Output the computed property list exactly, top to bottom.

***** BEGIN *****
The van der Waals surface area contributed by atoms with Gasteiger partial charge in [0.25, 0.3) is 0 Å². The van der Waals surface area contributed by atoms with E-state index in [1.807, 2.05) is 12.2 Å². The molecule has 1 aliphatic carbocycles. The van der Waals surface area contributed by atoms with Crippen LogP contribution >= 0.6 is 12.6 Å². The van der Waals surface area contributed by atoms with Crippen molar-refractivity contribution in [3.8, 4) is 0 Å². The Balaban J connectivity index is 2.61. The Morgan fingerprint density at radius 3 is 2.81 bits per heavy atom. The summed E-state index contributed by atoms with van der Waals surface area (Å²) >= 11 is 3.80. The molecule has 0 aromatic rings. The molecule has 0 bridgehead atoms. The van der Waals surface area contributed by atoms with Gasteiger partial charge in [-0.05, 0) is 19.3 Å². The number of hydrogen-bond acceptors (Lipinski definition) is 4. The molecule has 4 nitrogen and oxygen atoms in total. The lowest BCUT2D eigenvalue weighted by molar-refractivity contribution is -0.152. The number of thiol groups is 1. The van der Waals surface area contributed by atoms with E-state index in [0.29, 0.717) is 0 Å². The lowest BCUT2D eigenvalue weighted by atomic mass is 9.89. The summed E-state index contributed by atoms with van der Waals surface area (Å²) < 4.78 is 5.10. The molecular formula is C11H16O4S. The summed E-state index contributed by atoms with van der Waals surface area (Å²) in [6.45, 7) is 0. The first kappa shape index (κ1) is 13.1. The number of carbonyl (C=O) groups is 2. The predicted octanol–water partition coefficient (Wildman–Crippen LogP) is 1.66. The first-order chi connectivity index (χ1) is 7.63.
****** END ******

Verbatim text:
The van der Waals surface area contributed by atoms with Gasteiger partial charge in [0.25, 0.3) is 0 Å². The van der Waals surface area contributed by atoms with E-state index in [1.807, 2.05) is 12.2 Å². The molecule has 1 aliphatic carbocycles. The van der Waals surface area contributed by atoms with Crippen LogP contribution >= 0.6 is 12.6 Å². The van der Waals surface area contributed by atoms with Crippen molar-refractivity contribution in [3.8, 4) is 0 Å². The Balaban J connectivity index is 2.61. The Morgan fingerprint density at radius 3 is 2.81 bits per heavy atom. The summed E-state index contributed by atoms with van der Waals surface area (Å²) >= 11 is 3.80. The molecule has 0 aromatic rings. The molecule has 0 bridgehead atoms. The van der Waals surface area contributed by atoms with Gasteiger partial charge in [-0.05, 0) is 19.3 Å². The number of hydrogen-bond acceptors (Lipinski definition) is 4. The molecule has 4 nitrogen and oxygen atoms in total. The lowest BCUT2D eigenvalue weighted by molar-refractivity contribution is -0.152. The number of thiol groups is 1. The van der Waals surface area contributed by atoms with E-state index in [0.29, 0.717) is 0 Å². The lowest BCUT2D eigenvalue weighted by atomic mass is 9.89. The summed E-state index contributed by atoms with van der Waals surface area (Å²) < 4.78 is 5.10. The molecular formula is C11H16O4S. The summed E-state index contributed by atoms with van der Waals surface area (Å²) in [6.45, 7) is 0. The first kappa shape index (κ1) is 13.1. The number of carbonyl (C=O) groups is 2. The predicted octanol–water partition coefficient (Wildman–Crippen LogP) is 1.66. The first-order chi connectivity index (χ1) is 7.63.